Note: the texts under all the headings, with the exception of 'Results achieved', describe the situation before the start of the project.
Financial Reporting Project
Despite major reforms by the New EU Member States to their legal and regulatory frameworks governing corporate sector accounting and auditing, there is a substantial unfinished institutional development agenda in the field of financial reporting. The Financial Reporting Technical Assistance Program provides support to five national administrations (in Latvia as well as in the Czech Republic, Estonia, Poland, Slovenia) which face capacity constraints and challenges in fully implementing – both in law and in practice – the very demanding obligations imposed by the rapidly-evolving acquis communautaire in this field.
Wirtschaftswachstum fördern und Arbeitsbedingungen verbessern
Regulierung des Finanzsektors
- Better decision-making and enhanced financial transparency and governance of the corporate sector
- Strengthened financial sector stability, as financial institutions and institutional investors gain access to more relevant, complete and reliable financial information
- Improved tax collections
- Financial sector
- Corporate sector
- 82 IFRS seminar days to 240 participants have been delivered.
- 33 ISA seminar days to 360 participants have been delivered.
- 5 public oversight study visits have been organized.
- Thanks to the trainings and study visits, authorities and associations have acquired expertise in the area of international standards for financial reporting and auditing.
- A comprehensive study on the relations between tax accounting and financial reporting has been carried out.
- The "World Bank Report on the Observance of Standards and Codes on Accounting and Auditing" has been published. It states that the financial reporting and audit legislation in Latvia is consistent with the requirements of the EU acquis communautaire currently in force. However, it needs to be updated to comply with recent changes.
- Weltbank - Internationale Bank für Wiederaufbau und Entwicklung
- Latvian Ministry of Finance
Preparing for their accession to the EU in 2004, the new EU Member States undertook major reforms to their legal and regulatory frameworks governing corporate sector financial reporting. However, less emphasis was placed on the creation and/or strengthening of the institutional and human capacity required to ensure effective implementation and enforcement of the acquis in practice, and it is now evident that there is a substantial unfinished institutional development agenda in the field of financial reporting.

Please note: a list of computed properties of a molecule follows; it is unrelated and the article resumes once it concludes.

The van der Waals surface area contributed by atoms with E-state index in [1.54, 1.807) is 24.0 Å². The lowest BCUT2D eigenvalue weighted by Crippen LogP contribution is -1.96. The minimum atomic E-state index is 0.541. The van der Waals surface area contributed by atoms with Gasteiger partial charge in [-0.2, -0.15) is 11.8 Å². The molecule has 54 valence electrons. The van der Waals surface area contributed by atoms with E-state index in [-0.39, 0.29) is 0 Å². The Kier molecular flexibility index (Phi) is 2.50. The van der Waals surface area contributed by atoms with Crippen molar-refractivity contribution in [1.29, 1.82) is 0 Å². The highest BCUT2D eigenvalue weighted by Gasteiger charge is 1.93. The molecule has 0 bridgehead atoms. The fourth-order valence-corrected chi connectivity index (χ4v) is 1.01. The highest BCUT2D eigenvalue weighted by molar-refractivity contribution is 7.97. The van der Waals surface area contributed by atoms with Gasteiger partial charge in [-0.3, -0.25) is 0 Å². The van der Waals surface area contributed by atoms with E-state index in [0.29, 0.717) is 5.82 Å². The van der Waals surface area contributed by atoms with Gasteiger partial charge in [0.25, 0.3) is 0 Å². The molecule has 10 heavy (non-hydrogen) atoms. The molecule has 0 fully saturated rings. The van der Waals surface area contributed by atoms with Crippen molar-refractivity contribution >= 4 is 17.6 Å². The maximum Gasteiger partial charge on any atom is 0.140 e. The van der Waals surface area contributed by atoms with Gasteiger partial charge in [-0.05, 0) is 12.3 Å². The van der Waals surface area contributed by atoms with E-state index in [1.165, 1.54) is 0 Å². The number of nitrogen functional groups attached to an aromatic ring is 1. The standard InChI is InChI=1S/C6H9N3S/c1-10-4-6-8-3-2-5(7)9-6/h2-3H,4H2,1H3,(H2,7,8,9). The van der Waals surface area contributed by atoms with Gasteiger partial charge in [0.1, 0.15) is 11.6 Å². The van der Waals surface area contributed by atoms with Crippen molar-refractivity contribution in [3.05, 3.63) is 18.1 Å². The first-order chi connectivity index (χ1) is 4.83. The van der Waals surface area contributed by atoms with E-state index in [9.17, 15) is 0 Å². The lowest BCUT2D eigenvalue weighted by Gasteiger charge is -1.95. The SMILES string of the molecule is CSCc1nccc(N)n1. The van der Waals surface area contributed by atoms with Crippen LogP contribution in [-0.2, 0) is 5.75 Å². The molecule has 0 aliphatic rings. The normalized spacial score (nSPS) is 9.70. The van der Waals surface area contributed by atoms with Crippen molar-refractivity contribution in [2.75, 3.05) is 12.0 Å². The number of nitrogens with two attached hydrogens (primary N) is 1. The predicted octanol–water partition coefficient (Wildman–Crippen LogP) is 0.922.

The World Bank’s Center for Financial Reporting Reform will provide technical assistance and training to a number of Latvian key stakeholders. A strong focus will be put on audit public oversight and quality assurance in order to meet the requirements of the acquis communautaire and attain an enhanced quality and reliability of the auditing process and financial statements of Latvian private sector enterprises.
Schweizer Beitrag an die erweiterte EU
Latvian Ministry of Finance and Center for Financial Reporting Reform (CFRR)
|Budget||Laufende Phase Schweizer Beitrag CHF 1’533’827 Bereits ausgegebenes Schweizer Budget CHF 1’399’377|
Phase 1 01.09.2009 - 13.06.2017 (Completed)
Transparent financial reporting in five new EU member states
In the wake of both globalisation and a number of significant financial reporting scandals, the EU has agreed upon uniform requirements in accounting and corporate audits for its member states. Its aim is to create better conditions for the development of the private sector through increased quality, transparency and comparability of financial reporting. Switzerland is supporting Estonia, Latvia, Poland, Slovenia and the Czech Republic in the implementation of these EU regulations with a total of just under CHF 17 million.
Exchange promotes solutions to common challenges
One focal point of the programme is the development of specialist knowledge. For example, courses on International Standards on Auditing (ISA) und International Financial Reporting Standards (IFRS) were offered for authorities and industry associations. In Estonia and Latvia, these international standards are also being translated into the national language.
The five partner countries being supported all have different starting situations, but in terms of fulfilling EU financial reporting laws they face similar challenges. For this reason, the exchange of knowledge and experience is being promoted at regional seminars – a measure that also saves programme costs.
Preventing corporate and financial offences
The programme especially helps ensure both a competitive market in auditing and the high quality of auditing services. In concrete terms, public supervision of auditors is to be strengthened in all five countries and a quality assurance system to be developed. Independent, high-quality audits inhibit the falsification of corporate accounts and thus also help prevent balance sheet fraud and the economic instability that accompanies it.
In addition, courses and seminars will be held for the tax authorities in Latvia, Poland and the Czech Republic. They will focus on the question of how improved quality and transparency in accounting can be used to prevent tax evasion.
Transparent, high-quality and reliable accounting is also a pre-condition of investment: the use of international accounting standards makes companies more comparable and, in turn, simplifies decisions for international investors who are considering whether to invest in a certain company. Credible auditors are just as important: investors must be able to trust the statements in a company's annual accounts.